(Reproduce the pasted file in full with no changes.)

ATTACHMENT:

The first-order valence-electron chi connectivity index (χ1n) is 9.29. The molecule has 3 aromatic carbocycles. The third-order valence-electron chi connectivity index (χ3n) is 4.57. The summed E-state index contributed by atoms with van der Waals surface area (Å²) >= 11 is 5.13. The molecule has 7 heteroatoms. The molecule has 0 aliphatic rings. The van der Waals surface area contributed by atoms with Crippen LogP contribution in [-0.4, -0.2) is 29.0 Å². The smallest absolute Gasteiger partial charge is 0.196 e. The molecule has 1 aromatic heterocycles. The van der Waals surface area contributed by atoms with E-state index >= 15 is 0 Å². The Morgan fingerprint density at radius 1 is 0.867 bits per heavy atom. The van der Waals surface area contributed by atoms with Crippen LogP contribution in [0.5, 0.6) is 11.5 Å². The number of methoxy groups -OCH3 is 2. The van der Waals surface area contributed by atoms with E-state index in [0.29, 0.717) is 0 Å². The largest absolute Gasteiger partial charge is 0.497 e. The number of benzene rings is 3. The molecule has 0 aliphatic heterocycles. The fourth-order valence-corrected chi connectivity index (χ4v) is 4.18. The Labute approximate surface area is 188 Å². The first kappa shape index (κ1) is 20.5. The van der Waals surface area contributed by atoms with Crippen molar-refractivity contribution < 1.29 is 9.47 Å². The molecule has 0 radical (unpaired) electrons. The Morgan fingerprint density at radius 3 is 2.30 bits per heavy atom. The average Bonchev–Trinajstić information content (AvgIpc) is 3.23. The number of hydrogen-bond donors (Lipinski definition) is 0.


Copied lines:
The first-order valence-electron chi connectivity index (χ1n) is 9.29. The molecule has 3 aromatic carbocycles. The third-order valence-electron chi connectivity index (χ3n) is 4.57. The summed E-state index contributed by atoms with van der Waals surface area (Å²) >= 11 is 5.13. The molecule has 7 heteroatoms. The molecule has 0 aliphatic rings. The van der Waals surface area contributed by atoms with Crippen LogP contribution in [-0.4, -0.2) is 29.0 Å². The smallest absolute Gasteiger partial charge is 0.196 e. The molecule has 1 aromatic heterocycles. The van der Waals surface area contributed by atoms with E-state index >= 15 is 0 Å². The Morgan fingerprint density at radius 1 is 0.867 bits per heavy atom. The van der Waals surface area contributed by atoms with Crippen LogP contribution in [0.5, 0.6) is 11.5 Å². The number of methoxy groups -OCH3 is 2. The van der Waals surface area contributed by atoms with E-state index in [0.29, 0.717) is 0 Å². The largest absolute Gasteiger partial charge is 0.497 e. The number of benzene rings is 3. The molecule has 0 aliphatic heterocycles. The fourth-order valence-corrected chi connectivity index (χ4v) is 4.18. The Labute approximate surface area is 188 Å². The first kappa shape index (κ1) is 20.5. The van der Waals surface area contributed by atoms with Crippen molar-refractivity contribution < 1.29 is 9.47 Å². The molecule has 0 radical (unpaired) electrons. The Morgan fingerprint density at radius 3 is 2.30 bits per heavy atom. The average Bonchev–Trinajstić information content (AvgIpc) is 3.23. The number of hydrogen-bond donors (Lipinski definition) is 0.